Apple's iMac, or all-in-one desktop Mac, has always had a flair for the dramatic. From the "transparent gumdrop" original, to the "Pixar lamp" model, through to today's enormous flatscreens, it's been perhaps the most distinctive desktop computer in each of its iterations.
Now, at the event where Apple introduced the new iPad Mini, it also refreshed its mainstream desktop Mac lineups. Both the Mac Mini and iMac got new models, each faster and more powerful than the previous year's. But while the Mac Mini still looks basically the same, the iMac now cuts an incredibly slim profile, which Apple says is 5 millimeters thin at its edge.
It's not as thin as it seems -- it curves substantially towards the back, not that you'd be able to tell from most of the photos on Apple's site. But it doesn't just have its looks going for it.
The iMac still doesn't have a Retina Display; that honor went to the 13-inch MacBook Pro, the second Mac to get a screen so sharp you can't discern individual pixels with your unaided eye. Apple claims that the iMac's screen now features 75 percent glare reduction, however, as well as an IPS display for improved viewing angles. Finally, the screen is now flush with the glass, so that it looks like there's nothing in between you and the picture.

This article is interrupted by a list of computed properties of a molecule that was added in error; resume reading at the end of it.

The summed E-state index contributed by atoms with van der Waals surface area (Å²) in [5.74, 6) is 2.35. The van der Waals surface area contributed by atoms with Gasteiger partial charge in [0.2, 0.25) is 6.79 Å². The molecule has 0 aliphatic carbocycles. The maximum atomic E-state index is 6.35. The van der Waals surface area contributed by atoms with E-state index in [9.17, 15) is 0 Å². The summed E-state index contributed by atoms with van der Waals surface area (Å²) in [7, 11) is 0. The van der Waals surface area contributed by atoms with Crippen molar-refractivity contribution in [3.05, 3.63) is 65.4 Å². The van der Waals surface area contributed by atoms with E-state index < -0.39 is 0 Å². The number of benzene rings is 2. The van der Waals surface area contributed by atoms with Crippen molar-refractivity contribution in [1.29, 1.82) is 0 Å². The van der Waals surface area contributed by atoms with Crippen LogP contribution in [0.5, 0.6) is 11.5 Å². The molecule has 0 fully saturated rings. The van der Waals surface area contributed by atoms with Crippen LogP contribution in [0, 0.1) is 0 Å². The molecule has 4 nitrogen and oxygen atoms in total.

No optical drive
The new iMac has an SDXC card slot, so you can plug in up to 64 GB digital camera memory cards. It also has two high-speed Thunderbolt ports, for attaching external displays and backup hard drives, as well as four USB ports. The slot-loading DVD drive, however, has been removed ... so make room in the budget for an external drive, if you still need one.
Dramatically improved performance
It's a cliche that each new generation of computers is faster, better, and smaller than the last these days. Apple provides concrete numbers and handy benchmarks, however: "up to 60 percent faster graphics," for instance, and it says that they feature the new third-generation quad-core Intel Core processors. Obviously, how much faster it is than the last iMac will depend on the specs of each, but the high end is now much higher.
What about hard disk access speeds -- the tightest bottleneck, when it comes to computer performance? One way to get around those is to use a solid-state drive, or SSD, which uses flash memory like on the iPad and is much faster than a magnetic hard disk. SSDs cost more, though, and don't offer nearly as much storage space.
Apple's solution to get around this is Fusion Drive, which pairs a smaller SSD with a 1 TB (or larger) hard disk. OS X and its core apps are preloaded on the faster SSD, and Fusion Drive automatically puts your most-used stuff on it as well. Expect this add-on option to be pricey, however; it costs $250 extra on the Mac Mini, and isn't even available on the cheapest Mac Mini model.
Jared Spurbeck is an open-source software enthusiast, who uses an Android phone and an Ubuntu laptop PC. He has been writing about technology and electronics since 2008.